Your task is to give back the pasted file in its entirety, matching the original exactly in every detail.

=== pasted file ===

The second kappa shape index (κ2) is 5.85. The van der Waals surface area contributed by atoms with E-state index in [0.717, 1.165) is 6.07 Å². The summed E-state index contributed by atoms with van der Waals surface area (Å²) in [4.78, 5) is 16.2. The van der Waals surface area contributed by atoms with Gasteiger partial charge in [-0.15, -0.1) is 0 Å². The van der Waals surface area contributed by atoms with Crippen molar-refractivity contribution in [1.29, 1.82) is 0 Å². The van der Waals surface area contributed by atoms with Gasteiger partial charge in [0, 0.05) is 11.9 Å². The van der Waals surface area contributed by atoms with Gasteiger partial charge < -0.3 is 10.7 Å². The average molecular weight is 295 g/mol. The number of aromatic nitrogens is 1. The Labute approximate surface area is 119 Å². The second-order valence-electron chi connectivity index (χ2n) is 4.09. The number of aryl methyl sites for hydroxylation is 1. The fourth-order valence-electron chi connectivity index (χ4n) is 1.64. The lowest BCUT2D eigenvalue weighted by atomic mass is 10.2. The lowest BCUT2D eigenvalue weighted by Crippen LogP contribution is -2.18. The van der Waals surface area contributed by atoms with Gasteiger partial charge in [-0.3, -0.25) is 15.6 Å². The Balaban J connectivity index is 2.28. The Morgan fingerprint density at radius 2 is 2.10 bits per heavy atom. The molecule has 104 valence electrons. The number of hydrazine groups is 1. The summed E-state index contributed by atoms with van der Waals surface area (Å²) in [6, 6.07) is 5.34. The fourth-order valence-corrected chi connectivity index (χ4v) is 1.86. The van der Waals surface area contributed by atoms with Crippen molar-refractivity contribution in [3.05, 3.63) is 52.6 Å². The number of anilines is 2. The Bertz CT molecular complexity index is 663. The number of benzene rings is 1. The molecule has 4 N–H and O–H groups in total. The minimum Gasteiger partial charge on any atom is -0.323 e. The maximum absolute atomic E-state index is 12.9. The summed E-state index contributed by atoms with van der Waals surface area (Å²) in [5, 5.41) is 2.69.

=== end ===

The second kappa shape index (κ2) is 5.85. The van der Waals surface area contributed by atoms with E-state index in [0.717, 1.165) is 6.07 Å². The summed E-state index contributed by atoms with van der Waals surface area (Å²) in [4.78, 5) is 16.2. The van der Waals surface area contributed by atoms with Gasteiger partial charge in [-0.15, -0.1) is 0 Å². The van der Waals surface area contributed by atoms with Crippen molar-refractivity contribution in [1.29, 1.82) is 0 Å². The van der Waals surface area contributed by atoms with Gasteiger partial charge in [0, 0.05) is 11.9 Å². The van der Waals surface area contributed by atoms with Gasteiger partial charge < -0.3 is 10.7 Å². The average molecular weight is 295 g/mol. The number of aromatic nitrogens is 1. The Labute approximate surface area is 119 Å². The second-order valence-electron chi connectivity index (χ2n) is 4.09. The number of aryl methyl sites for hydroxylation is 1. The fourth-order valence-electron chi connectivity index (χ4n) is 1.64. The lowest BCUT2D eigenvalue weighted by atomic mass is 10.2. The lowest BCUT2D eigenvalue weighted by Crippen LogP contribution is -2.18. The van der Waals surface area contributed by atoms with Gasteiger partial charge in [-0.3, -0.25) is 15.6 Å². The Balaban J connectivity index is 2.28. The Morgan fingerprint density at radius 2 is 2.10 bits per heavy atom. The molecule has 104 valence electrons. The number of hydrazine groups is 1. The summed E-state index contributed by atoms with van der Waals surface area (Å²) in [6, 6.07) is 5.34. The fourth-order valence-corrected chi connectivity index (χ4v) is 1.86. The van der Waals surface area contributed by atoms with Crippen molar-refractivity contribution in [3.05, 3.63) is 52.6 Å². The number of anilines is 2. The Bertz CT molecular complexity index is 663. The number of benzene rings is 1. The molecule has 4 N–H and O–H groups in total. The minimum Gasteiger partial charge on any atom is -0.323 e. The maximum absolute atomic E-state index is 12.9. The summed E-state index contributed by atoms with van der Waals surface area (Å²) in [5, 5.41) is 2.69.